While California's High Speed Rail system broke ground last month in California, Elon Musk's dream of a Hyperloop, a rocket-propelled system that would shuttle passengers (and/or freight) across the state (and perhaps the country) in minutes, not hours, is making surprising progress, with new teams, and visions emerging. According to Gizmag, an LA-based startup called Hyperloop Technologies has raised $8.5 million for the project, with another $80 million in funds projected for later this year. According to Hyperloop Technologies' web site, its investors include Formation 8, Sherpa Ventures, Zhen Capital, and David O. Sacks. Another startup called Hyperloop Transportation Technologies (HTT) has cajoled (via crowdsourcing) people to chip in part-time on engineering and design. The company's CEO told Bloomberg that it hopes to go public later this year. Meanwhile Musk himself has promised to build a test track in Texas for such companies to test out Hyperloop prototypes.
“This thing is real,” architect Craig Hodgetts said in an email about the Hyperloop, Elon Musk’s proposal for a high-speed transit system somewhere between a train and a human-scale pneumatique. Hodgetts would know: next year, he’ll direct a studio on the urban implications of the technology for SUPRASTUDIO, UCLA Architecture and Urban Design’s Master of Architecture II program. The partnership between SUPRASTUDIO, part of UCLA’s IDEAS laboratory, and Hyperloop Transportation Technologies, the startup company formed to make Musk’s concept a reality, is part of a strategy to crowd-source much of the research and development behind the Hyperloop. For a full year beginning in the summer of 2014, post-professional students admitted to Hodgetts’s studio will research the social and spatial potential of the Hyperloop, in close cooperation with the engineers at Hyperloop Transportation Technologies. The physics of the system, Hodgetts said, are relatively straightforward. For him, the more interesting questions have to do with the passenger experience—with normalizing a new type of travel and counteracting the claustrophobic effects of the tightly-configured, windowless cars. Then there is the impact the Hyperloop will have on the cities it connects. In his studio, Hodgetts said, students will “start looking at new urban networks, at different priorities in terms of urban design. These are really exciting ideas from an urban design and architectural point of view.” Hodgetts, who is a principal at Hodgetts + Fung in Culver City, is no stranger to revolutionary ideas about urban transit. In 1969 he and Lester Walker introduced the Landliner, a straddle-bus that promised to turn sprawling metropolitan regions into continuous “Strip Cities.” Then, in 1978, Hodgetts produced drawings for an unmade movie version of the novel Ecotopia in which the primary form of transport was a network of mag-lev trains. (Like Musk’s Hyperloop, Hodgetts’s Ecotopia trains were propelled forward by pulses of solar-generated electricity.) Today, he’s not afraid to express his enthusiasm for the Hyperloop. After describing the basic principles of the system, he said, “I trust [Musk] totally on that, because we have a Tesla and it’s pretty much anything anybody said about it.” Hodgetts sees in the Hyperloop an “absolutely profound level of change.” It may do for transit, he said, what social media has done for communication. “The main thing that’s exciting to me is that one of the things that has made the biggest social changes is the relative lack of any friction whatsoever in social media...To have something in the physical world that leans in that direction is what I think is really profound.”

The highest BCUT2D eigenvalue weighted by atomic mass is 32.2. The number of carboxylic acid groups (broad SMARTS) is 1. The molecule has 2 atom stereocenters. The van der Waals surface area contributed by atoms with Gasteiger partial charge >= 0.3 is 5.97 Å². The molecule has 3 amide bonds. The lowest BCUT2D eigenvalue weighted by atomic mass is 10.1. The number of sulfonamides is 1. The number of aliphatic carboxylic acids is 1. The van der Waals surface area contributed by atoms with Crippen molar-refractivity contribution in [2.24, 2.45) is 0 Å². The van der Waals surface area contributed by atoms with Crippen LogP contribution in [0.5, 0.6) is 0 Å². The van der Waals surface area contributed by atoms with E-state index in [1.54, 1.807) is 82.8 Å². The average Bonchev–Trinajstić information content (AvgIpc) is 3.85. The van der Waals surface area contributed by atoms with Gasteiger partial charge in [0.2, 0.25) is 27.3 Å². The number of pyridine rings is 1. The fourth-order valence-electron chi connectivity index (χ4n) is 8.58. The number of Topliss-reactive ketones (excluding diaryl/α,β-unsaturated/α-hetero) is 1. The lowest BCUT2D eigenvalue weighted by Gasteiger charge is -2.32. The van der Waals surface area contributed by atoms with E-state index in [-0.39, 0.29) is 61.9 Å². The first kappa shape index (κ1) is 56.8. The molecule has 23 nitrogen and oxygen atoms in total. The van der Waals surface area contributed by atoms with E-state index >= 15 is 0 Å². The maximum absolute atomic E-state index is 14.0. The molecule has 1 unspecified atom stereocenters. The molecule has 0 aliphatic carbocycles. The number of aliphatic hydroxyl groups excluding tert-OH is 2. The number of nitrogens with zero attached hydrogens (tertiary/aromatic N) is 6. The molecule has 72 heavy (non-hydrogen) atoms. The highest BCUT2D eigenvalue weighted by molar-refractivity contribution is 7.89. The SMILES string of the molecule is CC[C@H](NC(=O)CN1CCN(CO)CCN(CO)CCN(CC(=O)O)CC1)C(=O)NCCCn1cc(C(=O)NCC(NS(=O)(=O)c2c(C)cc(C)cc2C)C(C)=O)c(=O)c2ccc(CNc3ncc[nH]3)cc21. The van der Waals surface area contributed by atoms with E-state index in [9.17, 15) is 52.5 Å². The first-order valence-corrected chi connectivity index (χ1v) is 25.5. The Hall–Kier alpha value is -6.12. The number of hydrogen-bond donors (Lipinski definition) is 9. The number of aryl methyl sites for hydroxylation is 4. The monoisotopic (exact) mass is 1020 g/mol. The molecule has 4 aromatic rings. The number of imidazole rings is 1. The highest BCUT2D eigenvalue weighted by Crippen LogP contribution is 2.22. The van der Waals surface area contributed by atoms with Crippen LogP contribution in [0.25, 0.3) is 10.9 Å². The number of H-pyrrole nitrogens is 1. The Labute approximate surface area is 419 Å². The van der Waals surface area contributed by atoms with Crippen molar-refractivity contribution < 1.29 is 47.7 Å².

When Elon Musk makes plans he makes no little ones. And he feels California shouldn’t either. This is the rationale behind Hyperloop Alpha, a supersonic, solar-powered, air-cushioned transit system (and future “Never Built”?) he views as the bolder alternative to conventional high-speed rail. It’s not a train, exactly. It’s more a hybrid between high-speed rail and the Concord. It’s Mr. Musk’s answer to the ever-delayed and increasingly expensive bullet train being proposed by the California High-Speed Rail Project that was supposed to be “shovel ready” in 2012. Turns out it’s more complicated and expensive to build high-speed rail than anybody in the state ever thought. Could Hyperloop, more bullet and less train, be the answer? If it’s true it could be built for less than one-tenth the cost of the $70 billion high-speed rail system, then perhaps yes. For a mere $20 (He’s really thought this out) you would be able to strap yourself into a thin aluminum tube and get shot (at speeds of up to 750 mph) to San Francisco in about 35 minutes. The design doesn’t feature any windows, so hopefully there will at least be some video monitors or soothing ambient lighting to relax passengers who are essentially locked inside a jet engine hurtling itself through an elevated steel pipeline. In a conference call following the release of the 57-page PDF outline of the project, Musk said there could be a prototype ready for testing within the next four years. Perhaps it’s time for the California High-Speed Rail Project to hire Mr. Musk and his team of engineers and optimists. At least then California could have some form of 21st-century transit underway before 2020.